I would recommend this easy to read, enlightening book to everyone who wants to find out more about the condition.

Diagnosis Dystonia by Tom Seaman

diagnosis dystonia pic

This was the book I wished I had found as I wobbled out of my neurologist’s room with a diagnosis. Diagnosis Dystonia covers a range of topics a newly diagnosed person needs to know, as well as information for those who have had the condition for a while. It is a book which is obviously written  with care and consideration of what the reader will need. Part memoir, describing his own journey with cervical dystonia and part guide to this condition, it delves into the physical and emotional side as well as different types, treatments, daily living and gaining support from others. Tom Seaman has written a book that gives an insight into the condition and shows ways to live with dystonia. It tells you there will be bad days but there are ways forward, to adapt and live your life. I have a rare form of dystonia (DRD) and there are parts that are not relevant but it doesn’t matter. There is something for everyone in this book. It can be read from cover to cover or dipped into when required. If I had this book when my own wobbly journey began it will look well-read with it opening naturally at certain chapters by now.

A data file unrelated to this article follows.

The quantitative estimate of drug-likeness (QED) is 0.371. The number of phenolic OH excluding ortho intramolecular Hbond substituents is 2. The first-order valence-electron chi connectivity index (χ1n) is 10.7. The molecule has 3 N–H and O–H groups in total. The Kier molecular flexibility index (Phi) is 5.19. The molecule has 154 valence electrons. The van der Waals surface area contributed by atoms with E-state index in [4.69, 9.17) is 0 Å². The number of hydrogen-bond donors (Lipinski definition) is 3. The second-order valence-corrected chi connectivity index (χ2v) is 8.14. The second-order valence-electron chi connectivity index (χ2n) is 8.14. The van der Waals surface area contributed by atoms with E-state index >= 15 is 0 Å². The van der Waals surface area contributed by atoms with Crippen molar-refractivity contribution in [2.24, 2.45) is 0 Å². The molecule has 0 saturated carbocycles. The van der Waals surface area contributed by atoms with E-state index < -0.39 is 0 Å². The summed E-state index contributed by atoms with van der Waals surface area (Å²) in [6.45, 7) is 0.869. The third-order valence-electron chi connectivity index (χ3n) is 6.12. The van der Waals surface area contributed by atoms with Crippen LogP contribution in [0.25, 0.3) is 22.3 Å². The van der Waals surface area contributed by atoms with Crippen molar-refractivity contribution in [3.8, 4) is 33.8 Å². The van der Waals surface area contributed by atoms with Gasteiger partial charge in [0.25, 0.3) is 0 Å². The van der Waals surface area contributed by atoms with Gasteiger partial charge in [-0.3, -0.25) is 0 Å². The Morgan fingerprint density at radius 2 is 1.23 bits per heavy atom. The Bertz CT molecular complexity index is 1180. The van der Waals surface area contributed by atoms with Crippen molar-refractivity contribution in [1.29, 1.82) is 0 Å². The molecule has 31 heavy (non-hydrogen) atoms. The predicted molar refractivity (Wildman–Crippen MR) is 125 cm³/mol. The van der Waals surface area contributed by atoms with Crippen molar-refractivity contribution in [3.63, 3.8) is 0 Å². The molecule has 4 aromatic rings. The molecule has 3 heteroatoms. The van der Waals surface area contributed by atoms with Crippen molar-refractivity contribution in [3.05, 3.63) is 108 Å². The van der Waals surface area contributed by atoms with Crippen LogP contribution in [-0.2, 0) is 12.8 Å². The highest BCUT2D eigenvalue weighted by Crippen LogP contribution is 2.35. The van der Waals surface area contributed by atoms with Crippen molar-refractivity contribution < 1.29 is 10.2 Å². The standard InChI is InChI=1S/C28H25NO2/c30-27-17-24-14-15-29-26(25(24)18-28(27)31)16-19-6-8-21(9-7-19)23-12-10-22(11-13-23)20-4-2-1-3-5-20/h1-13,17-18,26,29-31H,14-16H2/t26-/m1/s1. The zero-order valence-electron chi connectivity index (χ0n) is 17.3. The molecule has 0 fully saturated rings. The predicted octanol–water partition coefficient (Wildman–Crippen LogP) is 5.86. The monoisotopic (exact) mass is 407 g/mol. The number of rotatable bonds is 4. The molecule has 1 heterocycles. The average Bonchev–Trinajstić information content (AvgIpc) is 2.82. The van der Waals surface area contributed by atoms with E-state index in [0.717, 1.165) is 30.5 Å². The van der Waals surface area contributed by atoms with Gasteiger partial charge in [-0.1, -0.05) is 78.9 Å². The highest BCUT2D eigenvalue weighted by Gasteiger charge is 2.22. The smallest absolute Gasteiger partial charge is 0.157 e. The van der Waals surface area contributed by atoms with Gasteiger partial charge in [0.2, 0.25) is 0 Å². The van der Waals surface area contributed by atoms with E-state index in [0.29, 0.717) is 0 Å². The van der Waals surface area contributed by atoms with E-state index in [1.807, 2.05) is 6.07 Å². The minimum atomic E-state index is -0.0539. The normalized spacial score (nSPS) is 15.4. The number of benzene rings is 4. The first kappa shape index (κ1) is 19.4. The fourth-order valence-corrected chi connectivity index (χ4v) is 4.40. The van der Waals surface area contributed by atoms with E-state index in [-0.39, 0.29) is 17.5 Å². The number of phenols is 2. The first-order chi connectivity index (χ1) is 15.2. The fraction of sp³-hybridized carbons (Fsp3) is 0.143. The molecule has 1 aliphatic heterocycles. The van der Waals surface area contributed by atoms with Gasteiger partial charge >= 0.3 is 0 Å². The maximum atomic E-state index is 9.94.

For those with the condition, it is a book of hope, determination and gives an insight into the world of dystonia so you can help yourself be your own advocate. For others, it gives you an awareness of the condition with all its ups and downs so you gain an understanding of the condition and support people may need.

Tom Seaman works hard to spread awareness via his blog

Misdiagnosed by Jean Sharon Abbott

misdiagnosed book